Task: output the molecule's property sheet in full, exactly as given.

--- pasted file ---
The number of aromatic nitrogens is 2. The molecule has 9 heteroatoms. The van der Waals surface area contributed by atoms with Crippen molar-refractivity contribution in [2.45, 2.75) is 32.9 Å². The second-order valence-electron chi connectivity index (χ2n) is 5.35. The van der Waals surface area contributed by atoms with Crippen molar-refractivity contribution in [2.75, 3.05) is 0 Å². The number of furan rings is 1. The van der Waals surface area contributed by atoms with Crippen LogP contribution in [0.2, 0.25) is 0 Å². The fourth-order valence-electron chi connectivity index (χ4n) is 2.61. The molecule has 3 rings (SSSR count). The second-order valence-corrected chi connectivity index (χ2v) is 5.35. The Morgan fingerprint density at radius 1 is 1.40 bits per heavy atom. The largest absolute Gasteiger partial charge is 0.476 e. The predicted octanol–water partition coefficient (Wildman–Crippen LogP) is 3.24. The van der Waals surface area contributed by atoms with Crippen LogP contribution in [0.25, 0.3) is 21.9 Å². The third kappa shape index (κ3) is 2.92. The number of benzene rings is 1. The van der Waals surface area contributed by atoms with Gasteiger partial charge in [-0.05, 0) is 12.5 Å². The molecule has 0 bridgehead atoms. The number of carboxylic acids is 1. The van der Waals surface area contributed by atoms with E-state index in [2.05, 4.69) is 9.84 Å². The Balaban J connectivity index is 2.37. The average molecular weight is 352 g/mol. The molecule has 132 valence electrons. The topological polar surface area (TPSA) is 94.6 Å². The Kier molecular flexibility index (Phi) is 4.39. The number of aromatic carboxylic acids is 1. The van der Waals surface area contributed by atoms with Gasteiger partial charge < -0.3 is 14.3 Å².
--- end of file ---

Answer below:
The number of aromatic nitrogens is 2. The molecule has 9 heteroatoms. The van der Waals surface area contributed by atoms with Crippen molar-refractivity contribution in [2.45, 2.75) is 32.9 Å². The second-order valence-electron chi connectivity index (χ2n) is 5.35. The van der Waals surface area contributed by atoms with Crippen molar-refractivity contribution in [2.75, 3.05) is 0 Å². The number of furan rings is 1. The van der Waals surface area contributed by atoms with Crippen LogP contribution in [0.2, 0.25) is 0 Å². The fourth-order valence-electron chi connectivity index (χ4n) is 2.61. The molecule has 3 rings (SSSR count). The second-order valence-corrected chi connectivity index (χ2v) is 5.35. The Morgan fingerprint density at radius 1 is 1.40 bits per heavy atom. The largest absolute Gasteiger partial charge is 0.476 e. The predicted octanol–water partition coefficient (Wildman–Crippen LogP) is 3.24. The van der Waals surface area contributed by atoms with Crippen LogP contribution in [0.25, 0.3) is 21.9 Å². The third kappa shape index (κ3) is 2.92. The number of benzene rings is 1. The van der Waals surface area contributed by atoms with Gasteiger partial charge in [-0.05, 0) is 12.5 Å². The molecule has 0 bridgehead atoms. The number of carboxylic acids is 1. The van der Waals surface area contributed by atoms with E-state index in [2.05, 4.69) is 9.84 Å². The Balaban J connectivity index is 2.37. The average molecular weight is 352 g/mol. The molecule has 132 valence electrons. The topological polar surface area (TPSA) is 94.6 Å². The Kier molecular flexibility index (Phi) is 4.39. The number of aromatic carboxylic acids is 1. The van der Waals surface area contributed by atoms with Gasteiger partial charge < -0.3 is 14.3 Å².